Early Menopause and Premature Ovarian Insufficiency (POI)
What is Premature Ovarian Insufficiency (POI) ?
Premature ovarian insufficiency (POI) is a condition in which the ovaries spontaneously stop functioning normally in people who are younger than 40 years.
The average age of natural menopause is age 50 to 51, but menopause anytime between the ages of 45 and 55 is considered normal. Menopause is when a person stops having monthly periods and the ovaries stop releasing eggs and stop making the hormones oestrogen, progesterone and testosterone.
The term "early menopause" is when menopause occurs between age 40 and 45.
In most cases, is not clear why this happens. In people with POI, both of the following occur:
●The ovaries stop releasing eggs ("ovulation") or release them only intermittently.
●The ovaries stop producing the hormones oestrogen, progesterone and testosterone or produce them only intermittently.
Periods either stop or they are intermittent.
Because the ovaries are not working consistently, a women with POI is unlikely to be able to get pregnant naturally. However, some people continue to have intermittent periods for some time, during which it may be possible to get pregnant. Sometimes people use the term "premature menopause" to describe POI, but this is not entirely accurate since the ovaries may continue to work intermittently for some time.
Being diagnosed with POI can be emotionally devastating, especially for people who were planning or hoping to become pregnant in the future. If that is true for you, it's important to take care of your emotional health, get support from others, and learn about your options.
Causes of Premature Ovarian Insufficiency (POI)
We often do not know why primary ovarian insufficiency (POI) occurs. Many cases of the condition will likely be explained by genetic changes, exposure to certain "toxins" (e.g., some drugs or chemicals), or autoimmune disorders.
However, Most cases are "idiopathic," meaning they have no known cause. Even so, it is important to be tested for the known causes of POI. Some of the known causes may be associated with other effects on your health or the health of your family members.
Genetic causes — Genetic causes of POI may be due to abnormal chromosomes or changes in individual genes:
●Turner syndrome – The biological sex of a person is determined by their X and Y chromosomes. Females normally have two X chromosomes, while males have one X chromosome and one Y chromosome. Females with Turner syndrome have only one X chromosome; the other one is missing. This is the most common chromosomal defect in humans. It causes abnormalities throughout the reproductive system and can cause POI. Missing a specific portion of one X chromosome can also cause POI.
●Fragile X syndrome – Fragile X syndrome is the most common cause of intellectual disability worldwide. People with fragile X have an abnormal gene on the X chromosome. Those who have the abnormal gene do not always have intellectual disability, but the genetic abnormality can worsen with each successive generation. In other words, if a person with POI caused by a change in the fragile X gene gets pregnant, they are at risk of having a baby with intellectual disability. For this reason, females who are "carriers" for the abnormality in the fragile X gene are advised to have genetic counselling before trying to get pregnant.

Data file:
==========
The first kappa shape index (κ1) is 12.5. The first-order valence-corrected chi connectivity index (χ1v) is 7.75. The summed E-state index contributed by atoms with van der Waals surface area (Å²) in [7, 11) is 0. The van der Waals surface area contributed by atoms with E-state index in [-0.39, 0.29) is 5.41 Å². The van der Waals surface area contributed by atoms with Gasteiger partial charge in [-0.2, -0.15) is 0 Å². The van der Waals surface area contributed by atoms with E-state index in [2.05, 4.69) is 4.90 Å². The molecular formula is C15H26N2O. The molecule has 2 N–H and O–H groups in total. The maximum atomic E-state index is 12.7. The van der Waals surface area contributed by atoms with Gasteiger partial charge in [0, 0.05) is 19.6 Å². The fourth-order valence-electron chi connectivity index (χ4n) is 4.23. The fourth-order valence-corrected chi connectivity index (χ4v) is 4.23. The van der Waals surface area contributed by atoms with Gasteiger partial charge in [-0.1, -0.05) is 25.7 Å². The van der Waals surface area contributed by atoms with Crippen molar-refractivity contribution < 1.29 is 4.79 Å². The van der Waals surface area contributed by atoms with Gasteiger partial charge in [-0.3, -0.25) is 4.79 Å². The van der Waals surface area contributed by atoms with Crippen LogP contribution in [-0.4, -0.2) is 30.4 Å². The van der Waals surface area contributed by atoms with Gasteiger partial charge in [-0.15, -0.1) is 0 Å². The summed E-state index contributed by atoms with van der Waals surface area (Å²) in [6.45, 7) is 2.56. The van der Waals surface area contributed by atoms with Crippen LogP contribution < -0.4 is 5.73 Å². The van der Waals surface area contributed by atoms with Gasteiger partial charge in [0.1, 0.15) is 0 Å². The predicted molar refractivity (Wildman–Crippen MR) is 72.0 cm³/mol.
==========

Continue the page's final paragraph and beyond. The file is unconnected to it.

●Other chromosomal and genetic causes – A number of other chromosomal and genetic abnormalities can lead to POI.
Toxic causes — The most common causes of "toxin-induced" ovarian insufficiency are chemotherapy drugs and radiation therapy, both of which are used to treat cancer by killing cancer cells. Chemotherapy drugs are also often used to treat other diseases, such as severe rheumatoid arthritis.
Autoimmune causes — When it is working properly, the body's immune system identifies and destroys foreign or abnormal cells that can cause infection, cancer, or other problems. When a person has an "autoimmune" disorder, the immune system instead attacks the body's normal, healthy cells. In some cases of POI, the immune system mistakenly attacks hormone-producing (endocrine) organs, including not only the ovaries but also the adrenal glands, the thyroid glands, and other structures.
People whose ovarian insufficiency is caused by an autoimmune disorder should have blood tests to evaluate their adrenal and thyroid function. If the adrenal glands are affected, it can cause a very serious and potentially life-threatening condition called "primary adrenal insufficiency" (Addison's disease).
Symptoms of POI
Symptoms of primary ovarian insufficiency (POI) can include menstrual and hormonal changes, infertility, and emotional symptoms.
Menstrual changes — Most people with POI go through normal puberty and have regular periods before their ovaries stop working normally. They most often seek medical attention when their period becomes irregular or infrequent.